Author Topic: Mysteries of C++ revealed  (Read 17048 times)


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Re: Mysteries of C++ revealed
« Reply #15 on: December 17, 2013, 10:49:52 AM »
You might simply stick with BASIC  ;)

OMG you mean GOTO, LET, spaghetti code, line numbers etc...? :dazzled:

Interviewer: Just a minute. What about references? You must admit, you improved on ‘C’ pointers..
Stroustrup: Hmm. I’ve always wondered about that. Originally, I thought I had. Then, one day I was discussing this with a guy who’d written C++ from the beginning. He said he could never remember whether his variables were referenced or dereferenced, so he always used pointers. He said the little asterisk always reminded him..

(Bjarne Stroustrup on C++)

C++ is a horrible language. It's made more horrible by the fact that a lot
of substandard programmers use it, to the point where it's much much
easier to generate total and utter crap with it. Quite frankly, even if
the choice of C were to do *nothing* but keep the C++ programmers out,
that in itself would be a huge reason to use C.

(Linus Torvalds on C++)
« Last Edit: December 17, 2013, 08:36:44 PM by jj2007 »


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Re: Mysteries of C++ revealed
« Reply #16 on: December 18, 2013, 06:05:52 AM »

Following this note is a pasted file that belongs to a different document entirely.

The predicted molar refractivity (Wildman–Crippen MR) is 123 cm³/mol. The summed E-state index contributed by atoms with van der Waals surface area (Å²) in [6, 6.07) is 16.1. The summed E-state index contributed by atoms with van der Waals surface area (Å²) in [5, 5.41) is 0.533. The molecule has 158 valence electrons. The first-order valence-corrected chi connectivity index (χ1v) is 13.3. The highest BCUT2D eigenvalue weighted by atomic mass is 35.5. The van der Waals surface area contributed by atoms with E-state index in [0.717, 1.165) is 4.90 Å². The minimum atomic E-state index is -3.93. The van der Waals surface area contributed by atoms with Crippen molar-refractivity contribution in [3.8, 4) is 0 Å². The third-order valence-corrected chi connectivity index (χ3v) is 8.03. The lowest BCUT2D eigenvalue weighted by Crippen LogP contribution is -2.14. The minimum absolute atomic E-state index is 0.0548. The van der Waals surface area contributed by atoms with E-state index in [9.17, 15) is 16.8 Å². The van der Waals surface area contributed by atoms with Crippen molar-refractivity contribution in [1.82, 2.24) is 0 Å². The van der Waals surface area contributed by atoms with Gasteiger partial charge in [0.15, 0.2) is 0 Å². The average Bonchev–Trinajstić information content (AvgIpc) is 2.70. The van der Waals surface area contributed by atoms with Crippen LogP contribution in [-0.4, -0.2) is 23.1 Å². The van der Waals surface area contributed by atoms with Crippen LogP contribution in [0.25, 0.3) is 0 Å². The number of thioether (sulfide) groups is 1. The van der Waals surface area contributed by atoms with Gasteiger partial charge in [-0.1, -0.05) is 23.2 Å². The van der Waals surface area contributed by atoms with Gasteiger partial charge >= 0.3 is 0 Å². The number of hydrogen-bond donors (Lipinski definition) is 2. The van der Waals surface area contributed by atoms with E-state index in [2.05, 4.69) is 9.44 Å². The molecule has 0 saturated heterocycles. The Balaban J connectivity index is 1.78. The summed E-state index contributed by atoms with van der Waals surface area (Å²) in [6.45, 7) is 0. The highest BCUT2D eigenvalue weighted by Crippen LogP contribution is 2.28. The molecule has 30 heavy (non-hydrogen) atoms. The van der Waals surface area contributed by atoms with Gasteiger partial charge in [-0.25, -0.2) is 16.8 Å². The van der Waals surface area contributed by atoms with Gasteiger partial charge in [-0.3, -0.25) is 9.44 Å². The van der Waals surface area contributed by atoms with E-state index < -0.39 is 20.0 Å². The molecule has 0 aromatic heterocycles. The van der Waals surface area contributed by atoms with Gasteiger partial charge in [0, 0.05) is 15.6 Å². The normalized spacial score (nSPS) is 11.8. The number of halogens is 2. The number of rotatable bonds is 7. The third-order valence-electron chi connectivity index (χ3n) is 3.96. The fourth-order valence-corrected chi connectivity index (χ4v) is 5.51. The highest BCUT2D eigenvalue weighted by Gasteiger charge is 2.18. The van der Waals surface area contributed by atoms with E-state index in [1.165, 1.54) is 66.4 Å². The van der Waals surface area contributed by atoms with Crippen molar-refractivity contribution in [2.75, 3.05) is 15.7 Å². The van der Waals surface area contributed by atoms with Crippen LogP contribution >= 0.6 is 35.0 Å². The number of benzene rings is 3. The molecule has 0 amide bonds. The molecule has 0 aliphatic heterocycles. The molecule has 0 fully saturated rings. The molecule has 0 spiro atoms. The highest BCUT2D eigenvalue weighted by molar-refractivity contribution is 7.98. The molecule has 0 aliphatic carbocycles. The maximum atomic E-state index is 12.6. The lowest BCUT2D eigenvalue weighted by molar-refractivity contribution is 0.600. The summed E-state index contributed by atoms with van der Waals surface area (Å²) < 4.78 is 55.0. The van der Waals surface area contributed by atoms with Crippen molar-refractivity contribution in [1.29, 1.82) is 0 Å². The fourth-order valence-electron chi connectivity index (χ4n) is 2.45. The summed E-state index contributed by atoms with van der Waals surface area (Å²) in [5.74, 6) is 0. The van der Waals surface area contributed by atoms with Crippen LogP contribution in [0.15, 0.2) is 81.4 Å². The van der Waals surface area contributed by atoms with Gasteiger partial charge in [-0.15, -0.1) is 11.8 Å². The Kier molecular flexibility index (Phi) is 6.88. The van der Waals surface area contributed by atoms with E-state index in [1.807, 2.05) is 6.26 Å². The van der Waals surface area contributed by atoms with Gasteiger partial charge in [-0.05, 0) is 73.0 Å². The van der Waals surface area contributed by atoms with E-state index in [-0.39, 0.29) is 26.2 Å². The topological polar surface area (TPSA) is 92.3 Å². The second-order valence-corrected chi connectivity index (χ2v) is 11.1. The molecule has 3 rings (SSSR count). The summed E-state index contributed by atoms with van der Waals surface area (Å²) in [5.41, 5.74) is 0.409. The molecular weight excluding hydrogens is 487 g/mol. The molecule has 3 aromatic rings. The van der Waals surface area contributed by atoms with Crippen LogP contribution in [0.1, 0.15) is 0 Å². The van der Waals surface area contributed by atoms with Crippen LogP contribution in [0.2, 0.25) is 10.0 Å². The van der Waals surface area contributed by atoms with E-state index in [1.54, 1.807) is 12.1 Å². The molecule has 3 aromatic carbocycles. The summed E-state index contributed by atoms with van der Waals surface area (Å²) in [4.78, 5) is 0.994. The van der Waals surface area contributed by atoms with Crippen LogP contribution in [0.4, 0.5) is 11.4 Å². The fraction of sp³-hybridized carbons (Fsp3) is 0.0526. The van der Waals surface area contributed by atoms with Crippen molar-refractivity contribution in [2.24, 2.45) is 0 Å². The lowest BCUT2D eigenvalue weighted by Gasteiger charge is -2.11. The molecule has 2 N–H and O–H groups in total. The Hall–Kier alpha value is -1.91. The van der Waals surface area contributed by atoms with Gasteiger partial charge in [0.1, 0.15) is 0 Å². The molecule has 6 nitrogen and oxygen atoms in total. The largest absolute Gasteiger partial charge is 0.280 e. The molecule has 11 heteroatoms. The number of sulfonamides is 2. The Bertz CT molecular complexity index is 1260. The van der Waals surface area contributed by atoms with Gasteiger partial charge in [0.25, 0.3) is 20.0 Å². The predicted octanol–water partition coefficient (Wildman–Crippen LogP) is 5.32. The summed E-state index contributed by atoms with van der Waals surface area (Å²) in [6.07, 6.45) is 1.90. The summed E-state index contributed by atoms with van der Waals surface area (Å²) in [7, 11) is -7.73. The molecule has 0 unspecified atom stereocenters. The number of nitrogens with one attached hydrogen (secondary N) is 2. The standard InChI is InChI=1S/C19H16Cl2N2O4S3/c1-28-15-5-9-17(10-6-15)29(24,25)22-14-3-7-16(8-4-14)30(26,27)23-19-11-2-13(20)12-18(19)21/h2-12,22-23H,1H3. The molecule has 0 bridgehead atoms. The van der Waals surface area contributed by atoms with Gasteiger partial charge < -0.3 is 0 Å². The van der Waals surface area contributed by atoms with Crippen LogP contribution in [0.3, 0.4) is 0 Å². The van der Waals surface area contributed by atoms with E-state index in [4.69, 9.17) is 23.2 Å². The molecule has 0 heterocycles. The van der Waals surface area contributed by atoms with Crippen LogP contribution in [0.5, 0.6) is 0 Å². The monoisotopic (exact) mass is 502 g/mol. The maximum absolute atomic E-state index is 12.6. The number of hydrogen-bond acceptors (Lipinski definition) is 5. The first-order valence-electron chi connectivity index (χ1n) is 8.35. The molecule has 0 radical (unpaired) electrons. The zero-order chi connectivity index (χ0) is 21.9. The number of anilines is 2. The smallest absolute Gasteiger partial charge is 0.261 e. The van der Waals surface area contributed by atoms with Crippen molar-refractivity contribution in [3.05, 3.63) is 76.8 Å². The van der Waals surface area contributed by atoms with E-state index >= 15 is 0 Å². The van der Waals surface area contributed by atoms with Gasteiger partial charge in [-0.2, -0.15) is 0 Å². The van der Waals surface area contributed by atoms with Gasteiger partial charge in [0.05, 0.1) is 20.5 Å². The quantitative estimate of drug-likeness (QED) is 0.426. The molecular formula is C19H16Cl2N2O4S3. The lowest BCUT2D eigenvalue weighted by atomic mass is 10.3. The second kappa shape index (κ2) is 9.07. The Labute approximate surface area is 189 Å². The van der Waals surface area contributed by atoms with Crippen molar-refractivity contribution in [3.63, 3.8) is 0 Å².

interesting quotes.  :t

Get your facts first, and then you can distort them.

i Z !

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Re: Mysteries of C++ revealed
« Reply #17 on: March 07, 2015, 05:47:19 AM »
looking at C++ stuff is bad for mental health   :lol:

:)) - Indeed, especially if you have a BASIC/asm background
I bit a bit,
got bites from bytes.
I'll ram'em back in their RAM
and machine-gun the shit out of their f*in machine...

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Re: Mysteries of C++ revealed
« Reply #18 on: March 07, 2015, 11:08:59 AM »
Funny u should mention it. I just reviewed C++, went thru my 30-year old notes, and compared to C++11, to tell Gunther and qWord what I disliked about it. A day later I find myself hankering to get back to it! It has a lot of attractive points, makes a lot of sense, extremely logical - until u get down to certain details, and a lot of modern extras that as far as I can see just mess it up. I wonder if there's a compiler (or, maybe, a new language) that leaves out the "bad" parts and keeps just the good ones.
I am NaN ;)